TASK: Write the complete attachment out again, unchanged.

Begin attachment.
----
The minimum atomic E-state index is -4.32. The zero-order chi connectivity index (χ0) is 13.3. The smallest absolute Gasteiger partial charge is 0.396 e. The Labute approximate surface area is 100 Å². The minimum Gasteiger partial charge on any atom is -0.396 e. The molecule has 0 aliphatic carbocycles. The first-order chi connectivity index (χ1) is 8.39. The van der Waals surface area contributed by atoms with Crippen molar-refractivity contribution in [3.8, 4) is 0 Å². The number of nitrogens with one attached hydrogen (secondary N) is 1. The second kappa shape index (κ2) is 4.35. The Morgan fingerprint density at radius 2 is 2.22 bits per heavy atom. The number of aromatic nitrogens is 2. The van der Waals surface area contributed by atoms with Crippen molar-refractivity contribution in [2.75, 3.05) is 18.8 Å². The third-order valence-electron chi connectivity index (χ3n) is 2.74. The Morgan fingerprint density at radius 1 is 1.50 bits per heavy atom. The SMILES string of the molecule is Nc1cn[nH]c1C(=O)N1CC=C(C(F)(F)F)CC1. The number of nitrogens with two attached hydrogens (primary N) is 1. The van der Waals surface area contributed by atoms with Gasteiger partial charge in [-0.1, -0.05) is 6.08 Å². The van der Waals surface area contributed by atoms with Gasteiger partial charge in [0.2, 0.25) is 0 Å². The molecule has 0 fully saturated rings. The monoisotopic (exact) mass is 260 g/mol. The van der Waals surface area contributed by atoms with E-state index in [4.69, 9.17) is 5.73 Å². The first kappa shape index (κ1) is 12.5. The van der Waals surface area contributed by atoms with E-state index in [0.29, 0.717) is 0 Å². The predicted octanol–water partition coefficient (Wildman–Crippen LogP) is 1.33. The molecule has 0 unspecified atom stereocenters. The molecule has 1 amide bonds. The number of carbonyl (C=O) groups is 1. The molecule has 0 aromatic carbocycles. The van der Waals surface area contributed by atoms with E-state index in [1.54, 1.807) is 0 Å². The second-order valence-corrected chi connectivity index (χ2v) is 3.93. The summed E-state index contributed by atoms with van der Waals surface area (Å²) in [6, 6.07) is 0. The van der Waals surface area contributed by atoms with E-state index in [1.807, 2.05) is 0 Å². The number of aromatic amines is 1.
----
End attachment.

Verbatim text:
The minimum atomic E-state index is -4.32. The zero-order chi connectivity index (χ0) is 13.3. The smallest absolute Gasteiger partial charge is 0.396 e. The Labute approximate surface area is 100 Å². The minimum Gasteiger partial charge on any atom is -0.396 e. The molecule has 0 aliphatic carbocycles. The first-order chi connectivity index (χ1) is 8.39. The van der Waals surface area contributed by atoms with Crippen molar-refractivity contribution in [3.8, 4) is 0 Å². The number of nitrogens with one attached hydrogen (secondary N) is 1. The second kappa shape index (κ2) is 4.35. The Morgan fingerprint density at radius 2 is 2.22 bits per heavy atom. The number of aromatic nitrogens is 2. The van der Waals surface area contributed by atoms with Crippen molar-refractivity contribution in [2.75, 3.05) is 18.8 Å². The third-order valence-electron chi connectivity index (χ3n) is 2.74. The Morgan fingerprint density at radius 1 is 1.50 bits per heavy atom. The SMILES string of the molecule is Nc1cn[nH]c1C(=O)N1CC=C(C(F)(F)F)CC1. The number of nitrogens with two attached hydrogens (primary N) is 1. The van der Waals surface area contributed by atoms with Gasteiger partial charge in [-0.1, -0.05) is 6.08 Å². The van der Waals surface area contributed by atoms with Gasteiger partial charge in [0.2, 0.25) is 0 Å². The molecule has 0 fully saturated rings. The monoisotopic (exact) mass is 260 g/mol. The van der Waals surface area contributed by atoms with E-state index in [4.69, 9.17) is 5.73 Å². The first kappa shape index (κ1) is 12.5. The van der Waals surface area contributed by atoms with E-state index in [0.29, 0.717) is 0 Å². The predicted octanol–water partition coefficient (Wildman–Crippen LogP) is 1.33. The molecule has 0 unspecified atom stereocenters. The molecule has 1 amide bonds. The number of carbonyl (C=O) groups is 1. The molecule has 0 aromatic carbocycles. The van der Waals surface area contributed by atoms with E-state index in [1.54, 1.807) is 0 Å². The second-order valence-corrected chi connectivity index (χ2v) is 3.93. The summed E-state index contributed by atoms with van der Waals surface area (Å²) in [6, 6.07) is 0. The van der Waals surface area contributed by atoms with E-state index in [1.807, 2.05) is 0 Å². The number of aromatic amines is 1.